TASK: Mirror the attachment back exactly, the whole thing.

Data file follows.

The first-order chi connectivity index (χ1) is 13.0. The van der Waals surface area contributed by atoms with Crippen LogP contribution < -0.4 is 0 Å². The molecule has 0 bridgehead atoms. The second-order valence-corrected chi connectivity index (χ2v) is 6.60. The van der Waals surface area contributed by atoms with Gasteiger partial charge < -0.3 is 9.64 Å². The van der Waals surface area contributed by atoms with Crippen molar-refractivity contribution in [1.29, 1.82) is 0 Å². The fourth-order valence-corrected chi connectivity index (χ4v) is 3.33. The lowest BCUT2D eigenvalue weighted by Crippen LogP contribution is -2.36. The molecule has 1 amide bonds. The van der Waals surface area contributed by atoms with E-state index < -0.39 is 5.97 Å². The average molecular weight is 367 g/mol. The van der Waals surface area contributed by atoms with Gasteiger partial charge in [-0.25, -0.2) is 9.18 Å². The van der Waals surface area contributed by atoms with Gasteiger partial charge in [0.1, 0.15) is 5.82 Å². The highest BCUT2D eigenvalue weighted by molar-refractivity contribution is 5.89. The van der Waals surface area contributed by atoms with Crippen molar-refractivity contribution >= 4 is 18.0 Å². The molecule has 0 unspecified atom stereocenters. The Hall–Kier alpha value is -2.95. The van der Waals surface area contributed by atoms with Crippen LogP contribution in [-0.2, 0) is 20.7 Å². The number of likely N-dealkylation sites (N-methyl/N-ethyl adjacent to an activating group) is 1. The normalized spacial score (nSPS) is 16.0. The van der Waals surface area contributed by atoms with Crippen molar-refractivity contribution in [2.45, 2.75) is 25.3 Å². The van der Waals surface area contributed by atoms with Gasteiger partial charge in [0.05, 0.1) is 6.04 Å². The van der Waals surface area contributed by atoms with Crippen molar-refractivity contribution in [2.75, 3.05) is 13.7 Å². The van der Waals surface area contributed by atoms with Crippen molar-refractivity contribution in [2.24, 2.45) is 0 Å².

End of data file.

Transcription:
The first-order chi connectivity index (χ1) is 13.0. The van der Waals surface area contributed by atoms with Crippen LogP contribution < -0.4 is 0 Å². The molecule has 0 bridgehead atoms. The second-order valence-corrected chi connectivity index (χ2v) is 6.60. The van der Waals surface area contributed by atoms with Gasteiger partial charge < -0.3 is 9.64 Å². The van der Waals surface area contributed by atoms with Crippen molar-refractivity contribution in [1.29, 1.82) is 0 Å². The fourth-order valence-corrected chi connectivity index (χ4v) is 3.33. The lowest BCUT2D eigenvalue weighted by Crippen LogP contribution is -2.36. The molecule has 1 amide bonds. The van der Waals surface area contributed by atoms with E-state index < -0.39 is 5.97 Å². The average molecular weight is 367 g/mol. The van der Waals surface area contributed by atoms with Gasteiger partial charge in [-0.25, -0.2) is 9.18 Å². The van der Waals surface area contributed by atoms with Gasteiger partial charge in [0.1, 0.15) is 5.82 Å². The highest BCUT2D eigenvalue weighted by molar-refractivity contribution is 5.89. The van der Waals surface area contributed by atoms with Crippen molar-refractivity contribution >= 4 is 18.0 Å². The molecule has 0 unspecified atom stereocenters. The Hall–Kier alpha value is -2.95. The van der Waals surface area contributed by atoms with Crippen LogP contribution in [-0.2, 0) is 20.7 Å². The number of likely N-dealkylation sites (N-methyl/N-ethyl adjacent to an activating group) is 1. The normalized spacial score (nSPS) is 16.0. The van der Waals surface area contributed by atoms with Crippen molar-refractivity contribution in [2.45, 2.75) is 25.3 Å². The van der Waals surface area contributed by atoms with Gasteiger partial charge in [0.05, 0.1) is 6.04 Å². The van der Waals surface area contributed by atoms with Crippen molar-refractivity contribution in [2.75, 3.05) is 13.7 Å². The van der Waals surface area contributed by atoms with Crippen molar-refractivity contribution in [2.24, 2.45) is 0 Å².